The Labor Day weekend here in the U.S. is, socially speaking, the end of summer, and the beginning of the fall. And Friday’s employment report provided an apt metaphor. The data showed sunny and warm results from August but also showed leaves falling in the background and cooler temperatures.
The headline number of 1,371,000 jobs created was very strong and right about at expectations. The unemployment rate smashed through expectations of around 9.8% and instead made an epic 1.8% descent (the second largest ever after June’s 2.2%) to 8.4%.
Job gains were widespread, the labor force participation rate rose 0.3% to 61.7%, the employment to population ratio leaped 1.4% to 56.5%, and the broader “underemployment” rate fell to 14.2% from 22.8% in April. The number of people on furlough fell by 7.1 million. Those on temporary layoffs declined sharply by 3.1 million. It was a lovely month indeed.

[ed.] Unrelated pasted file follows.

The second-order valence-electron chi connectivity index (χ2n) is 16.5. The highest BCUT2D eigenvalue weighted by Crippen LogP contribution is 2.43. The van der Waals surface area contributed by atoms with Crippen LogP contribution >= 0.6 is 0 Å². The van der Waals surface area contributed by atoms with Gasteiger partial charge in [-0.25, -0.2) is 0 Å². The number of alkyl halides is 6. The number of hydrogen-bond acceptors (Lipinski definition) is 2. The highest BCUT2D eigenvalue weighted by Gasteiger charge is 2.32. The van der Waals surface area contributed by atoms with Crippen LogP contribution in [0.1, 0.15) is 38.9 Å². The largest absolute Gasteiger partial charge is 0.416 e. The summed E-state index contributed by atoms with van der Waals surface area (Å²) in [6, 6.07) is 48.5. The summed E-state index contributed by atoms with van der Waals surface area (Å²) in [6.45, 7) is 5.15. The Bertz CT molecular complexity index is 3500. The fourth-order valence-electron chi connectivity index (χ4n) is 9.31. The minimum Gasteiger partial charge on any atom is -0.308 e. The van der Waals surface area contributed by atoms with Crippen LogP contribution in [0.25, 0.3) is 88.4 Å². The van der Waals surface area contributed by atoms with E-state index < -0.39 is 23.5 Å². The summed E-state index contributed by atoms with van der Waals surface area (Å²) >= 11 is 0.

But then the leaves started to fall.
First, even though the number of people who said they were on temporary layoff fell sharply, that still left 6.2 million workers on the sidelines waiting to go back to work. Second, the unemployment rate is from the less reliable part of the report known as the household survey and looks a little questionable. On top of the usual uncertainty, the Bureau of Labor Statistics said that the unemployment rate is actually understated by about 0.7% due to classification errors. The next problem was that of the 1.371 million jobs created, 238,000 were temporary jobs for Census workers, and without them, the headline job growth number would only have been 1,133,000.
Most importantly, however, job gains across all sectors are definitively slowing. This is the single most important feature of the report because it shows what will probably be a continuing trend.